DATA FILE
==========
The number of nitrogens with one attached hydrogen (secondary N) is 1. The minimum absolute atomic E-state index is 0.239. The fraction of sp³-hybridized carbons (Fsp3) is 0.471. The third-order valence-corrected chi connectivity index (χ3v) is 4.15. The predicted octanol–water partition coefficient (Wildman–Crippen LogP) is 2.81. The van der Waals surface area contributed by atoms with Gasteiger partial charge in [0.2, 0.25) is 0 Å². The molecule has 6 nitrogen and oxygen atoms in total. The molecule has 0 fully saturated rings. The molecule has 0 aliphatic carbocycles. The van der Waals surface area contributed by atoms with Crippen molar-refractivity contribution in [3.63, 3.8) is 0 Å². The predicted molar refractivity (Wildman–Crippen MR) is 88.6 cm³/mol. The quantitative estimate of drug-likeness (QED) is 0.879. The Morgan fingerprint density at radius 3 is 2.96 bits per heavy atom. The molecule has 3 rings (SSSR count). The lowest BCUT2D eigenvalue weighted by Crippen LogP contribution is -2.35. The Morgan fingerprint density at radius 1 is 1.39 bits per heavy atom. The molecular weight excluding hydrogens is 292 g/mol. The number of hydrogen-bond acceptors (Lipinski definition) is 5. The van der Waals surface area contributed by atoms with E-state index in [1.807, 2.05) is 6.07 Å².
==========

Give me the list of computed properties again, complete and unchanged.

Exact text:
The number of nitrogens with one attached hydrogen (secondary N) is 1. The minimum absolute atomic E-state index is 0.239. The fraction of sp³-hybridized carbons (Fsp3) is 0.471. The third-order valence-corrected chi connectivity index (χ3v) is 4.15. The predicted octanol–water partition coefficient (Wildman–Crippen LogP) is 2.81. The van der Waals surface area contributed by atoms with Gasteiger partial charge in [0.2, 0.25) is 0 Å². The molecule has 6 nitrogen and oxygen atoms in total. The molecule has 0 fully saturated rings. The molecule has 0 aliphatic carbocycles. The van der Waals surface area contributed by atoms with Crippen molar-refractivity contribution in [3.63, 3.8) is 0 Å². The predicted molar refractivity (Wildman–Crippen MR) is 88.6 cm³/mol. The quantitative estimate of drug-likeness (QED) is 0.879. The Morgan fingerprint density at radius 3 is 2.96 bits per heavy atom. The molecule has 3 rings (SSSR count). The lowest BCUT2D eigenvalue weighted by Crippen LogP contribution is -2.35. The Morgan fingerprint density at radius 1 is 1.39 bits per heavy atom. The molecular weight excluding hydrogens is 292 g/mol. The number of hydrogen-bond acceptors (Lipinski definition) is 5. The van der Waals surface area contributed by atoms with E-state index in [1.807, 2.05) is 6.07 Å².